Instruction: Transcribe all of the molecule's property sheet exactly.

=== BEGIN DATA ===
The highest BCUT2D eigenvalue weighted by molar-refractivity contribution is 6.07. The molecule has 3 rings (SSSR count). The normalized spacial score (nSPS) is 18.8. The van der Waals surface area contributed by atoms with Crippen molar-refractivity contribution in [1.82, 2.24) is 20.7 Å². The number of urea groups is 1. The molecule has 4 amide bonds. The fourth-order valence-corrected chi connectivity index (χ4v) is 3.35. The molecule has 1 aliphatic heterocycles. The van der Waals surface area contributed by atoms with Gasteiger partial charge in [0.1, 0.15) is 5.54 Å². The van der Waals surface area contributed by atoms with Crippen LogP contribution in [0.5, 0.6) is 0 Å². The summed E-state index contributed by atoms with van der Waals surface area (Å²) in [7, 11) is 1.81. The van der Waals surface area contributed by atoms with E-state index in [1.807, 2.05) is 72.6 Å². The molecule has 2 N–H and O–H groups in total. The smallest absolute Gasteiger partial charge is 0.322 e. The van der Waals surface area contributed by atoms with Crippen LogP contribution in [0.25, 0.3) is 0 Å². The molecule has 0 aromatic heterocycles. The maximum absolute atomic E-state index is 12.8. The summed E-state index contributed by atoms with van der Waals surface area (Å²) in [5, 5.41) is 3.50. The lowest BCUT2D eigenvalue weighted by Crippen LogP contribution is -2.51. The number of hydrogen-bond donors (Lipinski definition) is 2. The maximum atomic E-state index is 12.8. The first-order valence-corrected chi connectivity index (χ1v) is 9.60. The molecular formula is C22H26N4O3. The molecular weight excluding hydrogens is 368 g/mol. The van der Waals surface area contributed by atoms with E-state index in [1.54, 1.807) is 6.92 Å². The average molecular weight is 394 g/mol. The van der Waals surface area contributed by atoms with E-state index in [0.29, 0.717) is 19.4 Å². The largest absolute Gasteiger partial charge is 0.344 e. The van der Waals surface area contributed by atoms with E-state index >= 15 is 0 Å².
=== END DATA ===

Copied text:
The highest BCUT2D eigenvalue weighted by molar-refractivity contribution is 6.07. The molecule has 3 rings (SSSR count). The normalized spacial score (nSPS) is 18.8. The van der Waals surface area contributed by atoms with Crippen molar-refractivity contribution in [1.82, 2.24) is 20.7 Å². The number of urea groups is 1. The molecule has 4 amide bonds. The fourth-order valence-corrected chi connectivity index (χ4v) is 3.35. The molecule has 1 aliphatic heterocycles. The van der Waals surface area contributed by atoms with Gasteiger partial charge in [0.1, 0.15) is 5.54 Å². The van der Waals surface area contributed by atoms with Crippen LogP contribution in [0.5, 0.6) is 0 Å². The summed E-state index contributed by atoms with van der Waals surface area (Å²) in [7, 11) is 1.81. The van der Waals surface area contributed by atoms with E-state index in [1.807, 2.05) is 72.6 Å². The molecule has 2 N–H and O–H groups in total. The smallest absolute Gasteiger partial charge is 0.322 e. The van der Waals surface area contributed by atoms with Crippen LogP contribution in [0.25, 0.3) is 0 Å². The molecule has 0 aromatic heterocycles. The maximum absolute atomic E-state index is 12.8. The summed E-state index contributed by atoms with van der Waals surface area (Å²) in [5, 5.41) is 3.50. The lowest BCUT2D eigenvalue weighted by Crippen LogP contribution is -2.51. The number of hydrogen-bond donors (Lipinski definition) is 2. The maximum atomic E-state index is 12.8. The first-order valence-corrected chi connectivity index (χ1v) is 9.60. The molecular formula is C22H26N4O3. The molecular weight excluding hydrogens is 368 g/mol. The van der Waals surface area contributed by atoms with E-state index in [1.54, 1.807) is 6.92 Å². The average molecular weight is 394 g/mol. The van der Waals surface area contributed by atoms with E-state index in [0.29, 0.717) is 19.4 Å². The largest absolute Gasteiger partial charge is 0.344 e. The van der Waals surface area contributed by atoms with E-state index >= 15 is 0 Å².